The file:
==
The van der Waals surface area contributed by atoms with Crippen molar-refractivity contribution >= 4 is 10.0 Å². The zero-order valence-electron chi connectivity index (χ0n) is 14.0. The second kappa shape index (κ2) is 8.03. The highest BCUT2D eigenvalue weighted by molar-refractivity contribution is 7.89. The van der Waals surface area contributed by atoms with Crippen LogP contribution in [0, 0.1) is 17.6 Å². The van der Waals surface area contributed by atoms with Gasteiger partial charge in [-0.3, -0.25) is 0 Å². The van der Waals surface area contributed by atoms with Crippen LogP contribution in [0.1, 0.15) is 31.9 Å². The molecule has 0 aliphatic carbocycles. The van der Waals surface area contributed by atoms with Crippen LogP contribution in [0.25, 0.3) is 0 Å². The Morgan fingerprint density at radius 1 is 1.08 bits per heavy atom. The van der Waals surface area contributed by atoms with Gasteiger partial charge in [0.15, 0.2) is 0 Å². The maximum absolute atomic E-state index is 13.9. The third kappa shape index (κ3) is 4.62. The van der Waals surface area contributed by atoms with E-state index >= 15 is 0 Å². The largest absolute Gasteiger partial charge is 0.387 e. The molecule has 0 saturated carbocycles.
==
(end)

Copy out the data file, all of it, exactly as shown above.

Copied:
The van der Waals surface area contributed by atoms with Crippen molar-refractivity contribution >= 4 is 10.0 Å². The zero-order valence-electron chi connectivity index (χ0n) is 14.0. The second kappa shape index (κ2) is 8.03. The highest BCUT2D eigenvalue weighted by molar-refractivity contribution is 7.89. The van der Waals surface area contributed by atoms with Crippen LogP contribution in [0, 0.1) is 17.6 Å². The van der Waals surface area contributed by atoms with Gasteiger partial charge in [-0.3, -0.25) is 0 Å². The van der Waals surface area contributed by atoms with Crippen LogP contribution in [0.1, 0.15) is 31.9 Å². The molecule has 0 aliphatic carbocycles. The van der Waals surface area contributed by atoms with Crippen LogP contribution in [0.25, 0.3) is 0 Å². The Morgan fingerprint density at radius 1 is 1.08 bits per heavy atom. The van der Waals surface area contributed by atoms with Gasteiger partial charge in [0.15, 0.2) is 0 Å². The maximum absolute atomic E-state index is 13.9. The third kappa shape index (κ3) is 4.62. The van der Waals surface area contributed by atoms with E-state index >= 15 is 0 Å². The largest absolute Gasteiger partial charge is 0.387 e. The molecule has 0 saturated carbocycles.